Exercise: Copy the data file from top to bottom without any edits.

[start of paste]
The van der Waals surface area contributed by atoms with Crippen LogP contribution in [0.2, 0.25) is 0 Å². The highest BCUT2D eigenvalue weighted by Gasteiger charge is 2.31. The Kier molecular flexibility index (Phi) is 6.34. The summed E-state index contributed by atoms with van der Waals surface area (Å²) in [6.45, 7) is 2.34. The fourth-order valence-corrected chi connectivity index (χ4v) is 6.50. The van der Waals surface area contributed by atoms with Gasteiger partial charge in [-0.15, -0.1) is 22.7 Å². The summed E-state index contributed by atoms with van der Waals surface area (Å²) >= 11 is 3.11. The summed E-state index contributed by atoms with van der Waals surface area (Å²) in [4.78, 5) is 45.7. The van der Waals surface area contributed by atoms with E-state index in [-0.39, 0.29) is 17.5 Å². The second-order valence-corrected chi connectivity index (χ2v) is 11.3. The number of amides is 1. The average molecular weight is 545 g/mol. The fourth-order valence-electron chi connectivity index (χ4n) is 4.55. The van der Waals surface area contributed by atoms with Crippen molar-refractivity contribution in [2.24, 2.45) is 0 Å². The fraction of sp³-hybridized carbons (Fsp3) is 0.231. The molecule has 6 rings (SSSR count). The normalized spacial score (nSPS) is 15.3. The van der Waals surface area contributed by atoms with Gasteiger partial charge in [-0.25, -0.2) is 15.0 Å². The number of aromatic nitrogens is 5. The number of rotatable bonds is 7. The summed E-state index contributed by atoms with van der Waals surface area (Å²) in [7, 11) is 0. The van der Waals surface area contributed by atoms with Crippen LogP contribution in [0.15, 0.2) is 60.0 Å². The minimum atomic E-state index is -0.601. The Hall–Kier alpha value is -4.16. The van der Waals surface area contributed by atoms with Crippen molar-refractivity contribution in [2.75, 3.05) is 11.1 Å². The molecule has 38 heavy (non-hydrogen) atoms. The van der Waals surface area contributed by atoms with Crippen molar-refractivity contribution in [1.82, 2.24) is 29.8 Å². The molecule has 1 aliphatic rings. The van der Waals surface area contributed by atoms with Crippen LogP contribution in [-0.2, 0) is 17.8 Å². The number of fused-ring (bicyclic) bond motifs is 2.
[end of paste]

The van der Waals surface area contributed by atoms with Crippen LogP contribution in [0.2, 0.25) is 0 Å². The highest BCUT2D eigenvalue weighted by Gasteiger charge is 2.31. The Kier molecular flexibility index (Phi) is 6.34. The summed E-state index contributed by atoms with van der Waals surface area (Å²) in [6.45, 7) is 2.34. The fourth-order valence-corrected chi connectivity index (χ4v) is 6.50. The van der Waals surface area contributed by atoms with Gasteiger partial charge in [-0.15, -0.1) is 22.7 Å². The summed E-state index contributed by atoms with van der Waals surface area (Å²) >= 11 is 3.11. The summed E-state index contributed by atoms with van der Waals surface area (Å²) in [4.78, 5) is 45.7. The van der Waals surface area contributed by atoms with E-state index in [-0.39, 0.29) is 17.5 Å². The second-order valence-corrected chi connectivity index (χ2v) is 11.3. The number of amides is 1. The average molecular weight is 545 g/mol. The fourth-order valence-electron chi connectivity index (χ4n) is 4.55. The van der Waals surface area contributed by atoms with Crippen molar-refractivity contribution in [2.24, 2.45) is 0 Å². The fraction of sp³-hybridized carbons (Fsp3) is 0.231. The molecule has 6 rings (SSSR count). The normalized spacial score (nSPS) is 15.3. The van der Waals surface area contributed by atoms with Gasteiger partial charge in [-0.25, -0.2) is 15.0 Å². The number of aromatic nitrogens is 5. The number of rotatable bonds is 7. The summed E-state index contributed by atoms with van der Waals surface area (Å²) in [7, 11) is 0. The van der Waals surface area contributed by atoms with Crippen LogP contribution in [0.15, 0.2) is 60.0 Å². The minimum atomic E-state index is -0.601. The Hall–Kier alpha value is -4.16. The van der Waals surface area contributed by atoms with Crippen molar-refractivity contribution in [2.75, 3.05) is 11.1 Å². The molecule has 38 heavy (non-hydrogen) atoms. The van der Waals surface area contributed by atoms with Crippen molar-refractivity contribution in [1.82, 2.24) is 29.8 Å². The molecule has 1 aliphatic rings. The van der Waals surface area contributed by atoms with Crippen LogP contribution in [-0.2, 0) is 17.8 Å². The number of fused-ring (bicyclic) bond motifs is 2.